Facts on satellite, उपग्रह पर तथ्य

FACTS ON SATELLITE, उपग्रह पर तथ्य


A geostationary satellite orbits Earth from west to east over the equator. It moves in the same direction and speed as Earth is spinning, therefore from Earth, these satellites don't appear to be moving.


Polar-orbiting satellites orbit Earth in a north-south direction from pole to pole, so as Earth spins underneath, these satellites scan the entire globe strip by strip.


Low Earth orbit (LEO) is an altitude classification for any satellites that are in orbit less than 2000 km (1240 mi) above Earth, which has about 500 active satellites.


Medium Earth orbit (MEO) is any orbit higher than LEO but still below the altitude for geostationary orbit which is 35,786 km (22,236 mi), about 50 active satellites.


High Earth orbit (HEO) is any orbit higher than geostationary orbit at 35,786 km (22,236 mi), which has over 400 active satellites.


The speed a satellite must travel to stay in space is called its orbital velocity. It usually needs to be more than 17,500 mph (28,200 km/h).


Space debris can be anything from large obsolete satellites to natural or artificial fragments of space materials. Since 1957, the Space Surveillance Network SSN has tracked more than 26,000 objects above 10 cm in diameter.


Satellites are programmed to avoid meteorites so they don’t get destroyed. Of over 8,000 satellites orbiting the Earth, only one has ever been destroyed by a meteorite.


In 2007, China tested a missile and shot down one of their own satellites, accidentally creating 2,087 pieces of space debris on crazy orbits, all of which are now required to be tracked to avoid space collisions.


“LES1”, a satellite that had been abandoned in 1967, recently started transmitting again, after its batteries decayed, shorting the solar panels straight to the electronics.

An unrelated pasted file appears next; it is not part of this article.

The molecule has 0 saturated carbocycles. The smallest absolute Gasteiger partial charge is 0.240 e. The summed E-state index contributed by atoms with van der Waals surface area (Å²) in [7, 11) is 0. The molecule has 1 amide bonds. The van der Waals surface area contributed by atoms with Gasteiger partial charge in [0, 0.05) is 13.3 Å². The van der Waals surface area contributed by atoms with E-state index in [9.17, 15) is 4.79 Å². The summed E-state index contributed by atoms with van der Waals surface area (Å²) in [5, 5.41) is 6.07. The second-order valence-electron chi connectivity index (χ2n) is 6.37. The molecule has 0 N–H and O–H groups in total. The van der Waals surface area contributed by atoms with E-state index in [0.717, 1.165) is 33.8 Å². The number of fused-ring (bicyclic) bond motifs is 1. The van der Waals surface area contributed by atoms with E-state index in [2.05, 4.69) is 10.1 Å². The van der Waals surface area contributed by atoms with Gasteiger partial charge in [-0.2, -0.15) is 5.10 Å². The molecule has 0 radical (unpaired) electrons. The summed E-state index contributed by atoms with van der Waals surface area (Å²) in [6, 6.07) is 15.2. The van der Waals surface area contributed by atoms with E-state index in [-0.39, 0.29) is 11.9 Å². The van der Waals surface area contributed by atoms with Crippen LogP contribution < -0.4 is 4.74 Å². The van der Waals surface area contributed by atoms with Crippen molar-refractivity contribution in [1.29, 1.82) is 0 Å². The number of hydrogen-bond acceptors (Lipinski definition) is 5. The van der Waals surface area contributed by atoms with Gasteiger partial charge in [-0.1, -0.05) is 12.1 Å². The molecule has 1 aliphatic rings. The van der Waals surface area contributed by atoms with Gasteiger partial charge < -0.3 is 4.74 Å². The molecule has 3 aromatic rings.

In 1977, William Kampiles stole a top secret KH-11 spy satellite manual from the CIA which he sold to the Russians for $3000. He then told the CIA for who he worked what he had done in the hopes that they would hire him as a double agent.


In 1996, NASA generated electricity with a satellite on a 13-mile long wire, released from Space Shuttle. The wire was clearly visible from Earth and was one of the biggest human-made objects in space.


In 1981, India launched its first satellite that was transported on an ox-cart, with the rocket parts carried on the back of bicycles.


TLC was founded in 1972 with the help of NASA and was an informative and instructional network focused on providing real education via television; it was distributed at no cost by NASA satellite.


There is a large area over Brazil where the Earth's magnetic field has weakened, it is so large that NASA powers down its satellites when passing over.


The act of Kinetic Bombardment (firing large metal rods from a satellite into the Earth’s surface at terminal velocity as a weapon) remains legal.


The first nuclear missile test in space “starfish prime” knocked out several allied satellites and disabled communications on Hawaii.


NASA mapping satellites discovered Mayan ruins that were overgrown by the jungle.


All 24 GPS satellites are equipped with atomic clocks capable of getting the time stamp to a location to the 100 billionths of a second.


Measuring 4086mi^2, the largest salt pan Salar de Uyuni in Bolivia is so flat that rain can’t drain, creating the world’s largest natural mirror.


Einstein’s special theory of Relativity predicts a “second” is 8 microseconds longer for a GPS satellite traveling 9000 mph than it is for the GPS unit on the ground. Your GPS unit is programmed to adjust for the difference.